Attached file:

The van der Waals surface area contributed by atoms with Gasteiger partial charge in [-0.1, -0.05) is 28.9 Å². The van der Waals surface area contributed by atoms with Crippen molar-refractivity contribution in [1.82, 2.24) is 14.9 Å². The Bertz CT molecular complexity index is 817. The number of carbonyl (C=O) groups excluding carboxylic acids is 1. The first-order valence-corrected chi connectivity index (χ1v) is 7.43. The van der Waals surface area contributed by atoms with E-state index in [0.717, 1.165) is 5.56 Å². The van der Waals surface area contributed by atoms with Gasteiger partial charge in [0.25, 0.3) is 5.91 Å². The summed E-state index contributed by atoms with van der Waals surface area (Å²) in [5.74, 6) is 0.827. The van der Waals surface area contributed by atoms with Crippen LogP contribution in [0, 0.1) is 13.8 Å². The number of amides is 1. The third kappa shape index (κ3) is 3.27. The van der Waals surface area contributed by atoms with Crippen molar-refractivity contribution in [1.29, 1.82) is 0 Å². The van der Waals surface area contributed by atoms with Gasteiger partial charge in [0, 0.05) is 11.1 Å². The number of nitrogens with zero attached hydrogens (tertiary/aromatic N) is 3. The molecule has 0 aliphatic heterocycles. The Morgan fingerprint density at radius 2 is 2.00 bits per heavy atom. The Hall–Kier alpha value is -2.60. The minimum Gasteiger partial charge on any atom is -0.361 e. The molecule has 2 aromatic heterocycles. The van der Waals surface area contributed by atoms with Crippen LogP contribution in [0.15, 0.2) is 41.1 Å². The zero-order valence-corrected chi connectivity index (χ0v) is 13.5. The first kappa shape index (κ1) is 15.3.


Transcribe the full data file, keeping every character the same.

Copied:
The van der Waals surface area contributed by atoms with Gasteiger partial charge in [-0.1, -0.05) is 28.9 Å². The van der Waals surface area contributed by atoms with Crippen molar-refractivity contribution in [1.82, 2.24) is 14.9 Å². The Bertz CT molecular complexity index is 817. The number of carbonyl (C=O) groups excluding carboxylic acids is 1. The first-order valence-corrected chi connectivity index (χ1v) is 7.43. The van der Waals surface area contributed by atoms with E-state index in [0.717, 1.165) is 5.56 Å². The van der Waals surface area contributed by atoms with Gasteiger partial charge in [0.25, 0.3) is 5.91 Å². The summed E-state index contributed by atoms with van der Waals surface area (Å²) in [5.74, 6) is 0.827. The van der Waals surface area contributed by atoms with Crippen LogP contribution in [0, 0.1) is 13.8 Å². The number of amides is 1. The third kappa shape index (κ3) is 3.27. The van der Waals surface area contributed by atoms with Crippen molar-refractivity contribution in [1.29, 1.82) is 0 Å². The van der Waals surface area contributed by atoms with Gasteiger partial charge in [0, 0.05) is 11.1 Å². The number of nitrogens with zero attached hydrogens (tertiary/aromatic N) is 3. The molecule has 0 aliphatic heterocycles. The Morgan fingerprint density at radius 2 is 2.00 bits per heavy atom. The Hall–Kier alpha value is -2.60. The minimum Gasteiger partial charge on any atom is -0.361 e. The molecule has 2 aromatic heterocycles. The van der Waals surface area contributed by atoms with Crippen LogP contribution in [0.15, 0.2) is 41.1 Å². The zero-order valence-corrected chi connectivity index (χ0v) is 13.5. The first kappa shape index (κ1) is 15.3.